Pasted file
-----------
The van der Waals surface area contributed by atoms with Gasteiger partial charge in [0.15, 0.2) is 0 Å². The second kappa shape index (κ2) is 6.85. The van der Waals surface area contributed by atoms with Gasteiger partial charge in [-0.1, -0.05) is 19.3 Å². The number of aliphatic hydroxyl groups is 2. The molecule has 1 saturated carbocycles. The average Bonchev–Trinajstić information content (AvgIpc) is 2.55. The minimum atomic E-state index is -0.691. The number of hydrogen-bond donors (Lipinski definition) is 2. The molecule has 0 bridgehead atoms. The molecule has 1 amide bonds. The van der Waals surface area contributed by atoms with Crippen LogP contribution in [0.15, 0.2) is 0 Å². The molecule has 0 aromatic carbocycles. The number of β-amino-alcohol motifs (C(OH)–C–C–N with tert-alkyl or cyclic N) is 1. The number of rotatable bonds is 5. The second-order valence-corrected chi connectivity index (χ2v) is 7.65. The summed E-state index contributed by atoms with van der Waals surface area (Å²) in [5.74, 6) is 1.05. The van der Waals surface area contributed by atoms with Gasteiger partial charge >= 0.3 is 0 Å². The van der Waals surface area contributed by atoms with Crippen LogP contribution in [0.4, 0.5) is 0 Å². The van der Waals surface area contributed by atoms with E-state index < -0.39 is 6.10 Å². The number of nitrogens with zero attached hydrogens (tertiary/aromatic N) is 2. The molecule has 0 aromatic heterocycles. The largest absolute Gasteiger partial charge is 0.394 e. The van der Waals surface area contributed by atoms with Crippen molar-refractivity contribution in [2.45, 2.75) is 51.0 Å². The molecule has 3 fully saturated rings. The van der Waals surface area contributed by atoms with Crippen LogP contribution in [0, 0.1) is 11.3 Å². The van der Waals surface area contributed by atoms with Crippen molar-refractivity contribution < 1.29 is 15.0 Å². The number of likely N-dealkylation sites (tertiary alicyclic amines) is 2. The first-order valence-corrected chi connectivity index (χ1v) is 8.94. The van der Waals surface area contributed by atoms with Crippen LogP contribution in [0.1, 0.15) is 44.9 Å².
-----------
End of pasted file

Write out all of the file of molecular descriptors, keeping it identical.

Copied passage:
The van der Waals surface area contributed by atoms with Gasteiger partial charge in [0.15, 0.2) is 0 Å². The second kappa shape index (κ2) is 6.85. The van der Waals surface area contributed by atoms with Gasteiger partial charge in [-0.1, -0.05) is 19.3 Å². The number of aliphatic hydroxyl groups is 2. The molecule has 1 saturated carbocycles. The average Bonchev–Trinajstić information content (AvgIpc) is 2.55. The minimum atomic E-state index is -0.691. The number of hydrogen-bond donors (Lipinski definition) is 2. The molecule has 0 bridgehead atoms. The molecule has 1 amide bonds. The van der Waals surface area contributed by atoms with Crippen LogP contribution in [0.15, 0.2) is 0 Å². The molecule has 0 aromatic carbocycles. The number of β-amino-alcohol motifs (C(OH)–C–C–N with tert-alkyl or cyclic N) is 1. The number of rotatable bonds is 5. The second-order valence-corrected chi connectivity index (χ2v) is 7.65. The summed E-state index contributed by atoms with van der Waals surface area (Å²) in [5.74, 6) is 1.05. The van der Waals surface area contributed by atoms with Gasteiger partial charge >= 0.3 is 0 Å². The van der Waals surface area contributed by atoms with Crippen LogP contribution in [0.4, 0.5) is 0 Å². The van der Waals surface area contributed by atoms with E-state index < -0.39 is 6.10 Å². The number of nitrogens with zero attached hydrogens (tertiary/aromatic N) is 2. The molecule has 0 aromatic heterocycles. The largest absolute Gasteiger partial charge is 0.394 e. The van der Waals surface area contributed by atoms with Crippen molar-refractivity contribution in [2.45, 2.75) is 51.0 Å². The molecule has 3 fully saturated rings. The van der Waals surface area contributed by atoms with Crippen LogP contribution in [0, 0.1) is 11.3 Å². The van der Waals surface area contributed by atoms with Crippen molar-refractivity contribution < 1.29 is 15.0 Å². The number of likely N-dealkylation sites (tertiary alicyclic amines) is 2. The first-order valence-corrected chi connectivity index (χ1v) is 8.94. The van der Waals surface area contributed by atoms with Crippen LogP contribution in [0.1, 0.15) is 44.9 Å².